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The story of the Golden Boys of the Balkans – From Belfast to Santiago

The Topographical Dictionary of Ireland comes in two volumes and was created by Samuel Lewis in 1837 to illustrate the local history of the Country.

In his writing, Lewis describes the village of Feakle in Co. Clare ‘as presenting, throughout, a succession of mountain and valley, including the extensive and picturesque Lough Graney, commonly known as the ‘Lake of the Sun’’.

On the 10th of December 1974 eight protestant clergymen congregated in Smyth’s Hotel in the East Clare village, in a backroom in the hotel they met members of the IRA Army council.

The Feakle Peace talks came about after six years of violence on the Island of Ireland, following the Battle of the Bogside and the Civil Rights Marches which began in Derry in 1968.

As the discussions began to intensify on the day, the meeting was broken up by the arrival of the Free State Irish Special Branch police, planning a swoop on the Army Council.

By April 1975, the IRA truce with the British Government, a second one that year, was in place allowing Mirko Josic, then youth coach of the Yugoslavia national team to take his place in the Grandstand at Windsor Park.

Due to the War, for nearly five years Northern Ireland had become the gypsies of International football, rotating around the English league grounds of Boothferry Park, Highfield Road, Hillsborough and Craven Cottage to fulfil their World Cup 1974 qualifying fixtures – they hadn’t been home since they played the USSR in 1971.

On that Spring day Josip Katalinski of Sarajevo, then Yugoslavian footballer of the year, led out Tito’s whites, to a standing ovation by the Irish crowd and a guard of honour by the Northern Ireland team.

Within two decades Josic and his countrymen would like Ireland, feel the terrors of War as the nation of Tito would be carved up through political upheaval and conflict.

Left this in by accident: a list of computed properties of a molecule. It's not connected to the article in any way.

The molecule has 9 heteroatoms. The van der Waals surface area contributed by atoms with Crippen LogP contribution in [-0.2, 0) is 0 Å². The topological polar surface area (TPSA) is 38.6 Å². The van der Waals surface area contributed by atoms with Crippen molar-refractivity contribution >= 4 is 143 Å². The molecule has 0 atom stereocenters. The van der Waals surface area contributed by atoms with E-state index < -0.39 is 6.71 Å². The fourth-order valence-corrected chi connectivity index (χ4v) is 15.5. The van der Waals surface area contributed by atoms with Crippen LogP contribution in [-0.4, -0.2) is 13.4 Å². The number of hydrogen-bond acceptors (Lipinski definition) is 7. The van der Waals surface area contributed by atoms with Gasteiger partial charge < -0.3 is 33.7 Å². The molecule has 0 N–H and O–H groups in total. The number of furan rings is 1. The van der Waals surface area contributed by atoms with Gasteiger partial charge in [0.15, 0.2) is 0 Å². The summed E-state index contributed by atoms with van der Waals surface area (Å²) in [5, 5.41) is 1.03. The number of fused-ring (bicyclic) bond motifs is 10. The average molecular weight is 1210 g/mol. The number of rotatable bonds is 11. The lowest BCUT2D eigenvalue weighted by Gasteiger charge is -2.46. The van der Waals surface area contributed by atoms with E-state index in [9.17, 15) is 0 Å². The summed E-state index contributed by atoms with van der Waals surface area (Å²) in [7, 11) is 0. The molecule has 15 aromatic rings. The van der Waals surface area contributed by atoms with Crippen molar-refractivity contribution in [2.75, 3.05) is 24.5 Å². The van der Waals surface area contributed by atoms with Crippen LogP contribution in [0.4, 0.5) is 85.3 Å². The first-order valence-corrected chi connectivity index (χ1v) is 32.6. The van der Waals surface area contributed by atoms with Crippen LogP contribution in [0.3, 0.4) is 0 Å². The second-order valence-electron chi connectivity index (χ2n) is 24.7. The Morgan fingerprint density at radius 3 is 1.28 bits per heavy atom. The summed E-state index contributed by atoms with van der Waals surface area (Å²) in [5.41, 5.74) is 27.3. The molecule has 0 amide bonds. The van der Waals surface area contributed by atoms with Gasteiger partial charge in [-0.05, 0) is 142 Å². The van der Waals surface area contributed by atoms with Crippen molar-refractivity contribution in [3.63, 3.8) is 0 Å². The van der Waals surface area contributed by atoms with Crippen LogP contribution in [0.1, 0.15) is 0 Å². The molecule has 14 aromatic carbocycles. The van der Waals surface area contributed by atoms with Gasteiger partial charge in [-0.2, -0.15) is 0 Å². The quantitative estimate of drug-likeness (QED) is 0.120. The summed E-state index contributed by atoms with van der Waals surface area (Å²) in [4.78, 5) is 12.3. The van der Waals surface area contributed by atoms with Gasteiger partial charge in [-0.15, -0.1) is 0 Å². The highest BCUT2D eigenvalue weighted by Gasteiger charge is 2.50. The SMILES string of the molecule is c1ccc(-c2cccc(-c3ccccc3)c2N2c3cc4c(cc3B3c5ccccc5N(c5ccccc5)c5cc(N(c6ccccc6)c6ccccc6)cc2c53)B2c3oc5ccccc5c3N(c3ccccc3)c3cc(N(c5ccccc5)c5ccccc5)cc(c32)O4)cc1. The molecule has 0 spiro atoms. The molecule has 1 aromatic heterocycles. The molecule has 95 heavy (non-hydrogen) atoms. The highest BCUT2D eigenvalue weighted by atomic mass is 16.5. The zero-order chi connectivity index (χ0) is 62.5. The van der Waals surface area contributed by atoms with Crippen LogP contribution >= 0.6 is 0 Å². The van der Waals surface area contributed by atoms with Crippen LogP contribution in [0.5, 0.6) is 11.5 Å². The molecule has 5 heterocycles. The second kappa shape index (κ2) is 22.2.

Yugoslavia would meet Northern Ireland competitively again in 1987 when the teams were paired with England in Group 4 for qualification to the 1988 European Championships.

Both teams had qualified for the World Cups of 1982 and 1986, where they met again in Spain, with the Yugoslavs also qualifying for Euro ’84.

That October as the senior team prepared to face Billy Bingham’s men in Sarajevo, Josic himself was preparing to bring the cream of the Balkans to Chile for the FIFA World Youth Cup.

The strict disciplinarian Josic with low expectations would lead the greatest youth team ever assembled to glory in the home of La Roja, introducing the names of Prosinecki, Stimac, Boban, Jarni and Suker to the World.

However, before a ball was even kicked the team from the Balkans had arrived in disarray, their captain Aleksander Djordjevic, who would go on to have local league and cup success with Partizan Belgrade, was banned for four games after being dismissed in the final qualification group match against Hungary.

The quintet of Dejan Vukicevic, Slaven Billic, Igor Pejovic, Seho Sabotic and Igor Berecko who helped Yugoslavia qualify were all injured and future Champions League winners Allen Boksic who had broken into the Hadjuk Split team and Vladimir Jugovic were told to remain at home.

The FSJ(Yugoslavia Football Federation) had stated to FIFA they were fulfilling their obligation to take part, on arrival in Chile the youngsters found excellent facilities, accommodation and a country whose first love was football.

Whereas, back home seven years after President Tito’s death the country’s Finance Department were trying to reduce a foreign debt of $20 billion.

The team fell in love with their Santiago base, while future World Cup Bronze medal winner Igor Stimac fell for the charms of then Miss Chile Cecilia Bolocco, who liked to take him dancing at the local clubs.

A thunderous downpour on the 10th of October meant the opening ceremony was cancelled, however, the hosts Chile kicked off against Yugoslavia that evening with 67,000 in attendance.

Within fourteen minutes future AC Milan legend Zvonimir Boban opened the scoring, Chile quickly equalised, but Stimac put Yugoslavia back in the lead and future Croatian FA President Davor Suker scored a brace to see Yugoslavia win out 4-2.